"So far as a requirement of notice to defendant Brewster that at trial he would have to meet a charge based on the illegal gratuity section 201(g), we observe that any trial counsel is always on notice of Fed.R.Crim.P. 31(c), permitting an instruction to the jury and conviction on a lesser included offense, even though not specifically charged in the indictment. In Brewster's case specifically, trial counsel undoubtedly was also on notice of the similar language, textual proximity, and logical relationship of sections 201(c)(1) and (g), all of which raised the reasonable prospect that accepting an illegal gratuity under section (g) would be construed as a lesser offense included within accepting a bribe under section (c)(1). Given Rule 31(c), defendant therefore had ample notice of his need to prepare a defense against an unlawful gratuity charge."
United States v. Brewster, 165 U.S. App. D.C. 1, 506 F.2d 62, 74-75 (1974) (dictum); accord, Walker v. United States, 135 U.S. App. D.C. 280, 418 F.2d 1116, 1119 (1969). Walker held that generally the defense should be notified of a lesser offense charge before summation, 418 F.2d at 1118, but Singleton was so advised.
3. Lesser included offense. Under the circumstances of this case, a violation of section 7203 was a lesser included offense comprised within section 7206. "Where there is, in a § 7201 prosecution, a disputed issue of fact as to the existence of the requisite affirmative commission in addition to the § 7203 omission, a defendant would, of course, be entitled to a lesser-included offense charge based on § 7203." Sansone v. United States, 380 U.S. 343, 351, 13 L. Ed. 2d 882, 85 S. Ct. 1004 (1965) (dictum); accord, United States v. Cook, 505 F.2d 659, 665 (5th Cir. 1974), cert. denied, 421 U.S. 1000, 44 L. Ed. 2d 667, 95 S. Ct. 2397 (1975).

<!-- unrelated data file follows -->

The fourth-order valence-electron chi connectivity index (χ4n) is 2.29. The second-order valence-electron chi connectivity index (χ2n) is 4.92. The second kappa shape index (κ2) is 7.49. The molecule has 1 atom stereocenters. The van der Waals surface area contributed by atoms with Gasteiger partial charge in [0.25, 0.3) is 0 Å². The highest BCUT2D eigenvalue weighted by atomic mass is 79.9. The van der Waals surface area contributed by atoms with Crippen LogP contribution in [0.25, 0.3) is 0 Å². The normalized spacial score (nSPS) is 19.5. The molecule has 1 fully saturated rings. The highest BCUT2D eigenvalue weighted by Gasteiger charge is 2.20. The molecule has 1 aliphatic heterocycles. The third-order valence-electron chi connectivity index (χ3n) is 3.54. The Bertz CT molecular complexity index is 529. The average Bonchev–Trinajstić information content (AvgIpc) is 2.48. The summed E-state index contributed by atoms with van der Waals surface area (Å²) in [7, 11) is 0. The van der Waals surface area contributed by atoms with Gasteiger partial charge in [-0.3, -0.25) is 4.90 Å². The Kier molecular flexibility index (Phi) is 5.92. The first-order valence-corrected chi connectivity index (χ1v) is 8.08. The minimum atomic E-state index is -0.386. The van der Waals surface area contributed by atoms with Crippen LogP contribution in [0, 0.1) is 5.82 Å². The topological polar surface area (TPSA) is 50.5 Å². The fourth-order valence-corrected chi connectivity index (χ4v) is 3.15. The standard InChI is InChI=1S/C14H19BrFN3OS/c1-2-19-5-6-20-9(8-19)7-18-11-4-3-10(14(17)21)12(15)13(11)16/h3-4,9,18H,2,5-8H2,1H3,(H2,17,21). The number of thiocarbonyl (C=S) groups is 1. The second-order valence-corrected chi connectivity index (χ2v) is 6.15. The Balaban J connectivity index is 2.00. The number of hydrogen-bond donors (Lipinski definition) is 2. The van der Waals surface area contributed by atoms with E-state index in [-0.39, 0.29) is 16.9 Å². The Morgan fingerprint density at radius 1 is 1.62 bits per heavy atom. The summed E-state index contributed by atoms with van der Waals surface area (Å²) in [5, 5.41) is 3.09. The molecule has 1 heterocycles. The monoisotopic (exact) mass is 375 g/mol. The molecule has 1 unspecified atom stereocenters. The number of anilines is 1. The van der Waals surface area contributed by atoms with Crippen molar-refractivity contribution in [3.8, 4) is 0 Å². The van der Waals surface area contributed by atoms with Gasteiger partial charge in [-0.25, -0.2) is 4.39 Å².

A number of cases have sustained convictions under § 7201 or its predecessor despite the trial court's refusal to give a lesser included offense charge under section 7203 or its predecessor. However, in these cases either (1) the element which would distinguish the greater and lesser offenses was not contested, so that the jury could not rationally acquit of the greater and convict of the lesser offense, Sansone v. United States, supra; United States v. Minker, 312 F.2d 632, 635-36 (3d Cir. 1962), cert. denied, 372 U.S. 953, 9 L. Ed. 2d 978, 83 S. Ct. 952 (1963) (semble), or (2) it was uncontested that the defendant had filed a return and paid the tax obligation reported, so that there was no basis for a conviction under section 7203 as construed by the court, Janko v. United States, 281 F.2d 156, 164 (8th Cir. 1960), rev'd on confession of error, 366 U.S. 716, 81 S. Ct. 1662, 6 L. Ed. 2d 846 (1961); Dillon v. United States, 218 F.2d 97, 101 (8th Cir.), cert. dismissed, 350 U.S. 906, 76 S. Ct. 191, 100 L. Ed. 796 (1955).
4. Clearness of charge. The charge drew a clear line between the greater and lesser offenses. After explaining the elements of a section 7201 violation, the Court stated:
"Now, the other aspects of counts 3 and 4, the wilful failure to file corporate returns, does not require any finding of an affirmative act of evasion. Every corporation is obligated by law to file an income tax return regardless of whether it makes or doesn't make net income and regardless of whether the owner leaves the money to accumulate in the company and doesn't take any out. That means that it is not an essential element of a failure to file a corporate tax return that the Government show that a tax is due if there was a wilful failure to make such a corporate tax return.